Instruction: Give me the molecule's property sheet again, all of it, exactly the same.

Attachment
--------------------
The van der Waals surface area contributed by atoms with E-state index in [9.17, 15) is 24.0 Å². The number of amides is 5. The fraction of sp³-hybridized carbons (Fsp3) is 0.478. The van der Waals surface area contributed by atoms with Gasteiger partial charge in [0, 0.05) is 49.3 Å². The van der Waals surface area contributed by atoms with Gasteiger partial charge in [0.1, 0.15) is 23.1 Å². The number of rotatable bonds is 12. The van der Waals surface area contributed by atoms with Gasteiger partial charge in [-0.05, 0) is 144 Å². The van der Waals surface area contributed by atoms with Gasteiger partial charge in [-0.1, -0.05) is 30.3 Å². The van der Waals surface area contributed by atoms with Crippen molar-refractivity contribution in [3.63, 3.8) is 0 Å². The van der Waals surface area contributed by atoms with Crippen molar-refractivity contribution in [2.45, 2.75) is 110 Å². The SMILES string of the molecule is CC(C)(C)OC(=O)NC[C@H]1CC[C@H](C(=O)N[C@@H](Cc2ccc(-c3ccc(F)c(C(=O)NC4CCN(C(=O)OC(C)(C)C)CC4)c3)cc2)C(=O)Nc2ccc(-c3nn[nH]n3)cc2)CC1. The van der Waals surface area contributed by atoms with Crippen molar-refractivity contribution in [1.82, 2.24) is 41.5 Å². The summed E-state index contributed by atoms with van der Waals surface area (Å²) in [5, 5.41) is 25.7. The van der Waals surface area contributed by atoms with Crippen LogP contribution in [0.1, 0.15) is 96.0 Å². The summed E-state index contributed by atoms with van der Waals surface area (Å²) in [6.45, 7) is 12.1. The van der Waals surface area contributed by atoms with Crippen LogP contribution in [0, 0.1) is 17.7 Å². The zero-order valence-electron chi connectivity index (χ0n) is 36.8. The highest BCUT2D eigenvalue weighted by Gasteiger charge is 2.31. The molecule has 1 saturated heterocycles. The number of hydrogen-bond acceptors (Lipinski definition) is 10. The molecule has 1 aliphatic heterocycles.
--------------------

The van der Waals surface area contributed by atoms with E-state index in [9.17, 15) is 24.0 Å². The number of amides is 5. The fraction of sp³-hybridized carbons (Fsp3) is 0.478. The van der Waals surface area contributed by atoms with Gasteiger partial charge in [0, 0.05) is 49.3 Å². The van der Waals surface area contributed by atoms with Gasteiger partial charge in [0.1, 0.15) is 23.1 Å². The number of rotatable bonds is 12. The van der Waals surface area contributed by atoms with Gasteiger partial charge in [-0.05, 0) is 144 Å². The van der Waals surface area contributed by atoms with Gasteiger partial charge in [-0.1, -0.05) is 30.3 Å². The van der Waals surface area contributed by atoms with Crippen molar-refractivity contribution in [3.63, 3.8) is 0 Å². The van der Waals surface area contributed by atoms with Crippen molar-refractivity contribution in [2.45, 2.75) is 110 Å². The SMILES string of the molecule is CC(C)(C)OC(=O)NC[C@H]1CC[C@H](C(=O)N[C@@H](Cc2ccc(-c3ccc(F)c(C(=O)NC4CCN(C(=O)OC(C)(C)C)CC4)c3)cc2)C(=O)Nc2ccc(-c3nn[nH]n3)cc2)CC1. The van der Waals surface area contributed by atoms with Crippen molar-refractivity contribution in [1.82, 2.24) is 41.5 Å². The summed E-state index contributed by atoms with van der Waals surface area (Å²) in [5, 5.41) is 25.7. The van der Waals surface area contributed by atoms with Crippen LogP contribution in [0.1, 0.15) is 96.0 Å². The summed E-state index contributed by atoms with van der Waals surface area (Å²) in [6.45, 7) is 12.1. The van der Waals surface area contributed by atoms with Crippen LogP contribution in [0, 0.1) is 17.7 Å². The zero-order valence-electron chi connectivity index (χ0n) is 36.8. The highest BCUT2D eigenvalue weighted by Gasteiger charge is 2.31. The molecule has 1 saturated heterocycles. The number of hydrogen-bond acceptors (Lipinski definition) is 10. The molecule has 1 aliphatic heterocycles.